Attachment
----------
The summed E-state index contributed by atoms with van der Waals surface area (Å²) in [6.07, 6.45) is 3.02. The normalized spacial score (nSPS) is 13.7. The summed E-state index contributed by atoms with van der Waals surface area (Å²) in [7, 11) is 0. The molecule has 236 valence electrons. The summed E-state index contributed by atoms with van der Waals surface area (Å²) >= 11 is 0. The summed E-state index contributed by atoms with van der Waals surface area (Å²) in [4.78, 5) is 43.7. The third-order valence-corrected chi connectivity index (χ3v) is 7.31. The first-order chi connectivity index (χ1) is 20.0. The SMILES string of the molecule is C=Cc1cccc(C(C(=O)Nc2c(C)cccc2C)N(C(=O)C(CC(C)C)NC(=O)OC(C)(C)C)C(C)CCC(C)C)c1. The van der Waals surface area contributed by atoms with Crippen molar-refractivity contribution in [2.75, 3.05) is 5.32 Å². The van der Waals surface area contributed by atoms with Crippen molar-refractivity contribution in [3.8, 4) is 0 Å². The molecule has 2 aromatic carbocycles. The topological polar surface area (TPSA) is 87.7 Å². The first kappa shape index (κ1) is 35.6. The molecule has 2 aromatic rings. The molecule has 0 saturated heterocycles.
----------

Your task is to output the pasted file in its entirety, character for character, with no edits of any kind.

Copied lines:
The summed E-state index contributed by atoms with van der Waals surface area (Å²) in [6.07, 6.45) is 3.02. The normalized spacial score (nSPS) is 13.7. The summed E-state index contributed by atoms with van der Waals surface area (Å²) in [7, 11) is 0. The molecule has 236 valence electrons. The summed E-state index contributed by atoms with van der Waals surface area (Å²) >= 11 is 0. The summed E-state index contributed by atoms with van der Waals surface area (Å²) in [4.78, 5) is 43.7. The third-order valence-corrected chi connectivity index (χ3v) is 7.31. The first-order chi connectivity index (χ1) is 20.0. The SMILES string of the molecule is C=Cc1cccc(C(C(=O)Nc2c(C)cccc2C)N(C(=O)C(CC(C)C)NC(=O)OC(C)(C)C)C(C)CCC(C)C)c1. The van der Waals surface area contributed by atoms with Crippen molar-refractivity contribution in [2.75, 3.05) is 5.32 Å². The van der Waals surface area contributed by atoms with Crippen molar-refractivity contribution in [3.8, 4) is 0 Å². The molecule has 2 aromatic carbocycles. The topological polar surface area (TPSA) is 87.7 Å². The first kappa shape index (κ1) is 35.6. The molecule has 2 aromatic rings. The molecule has 0 saturated heterocycles.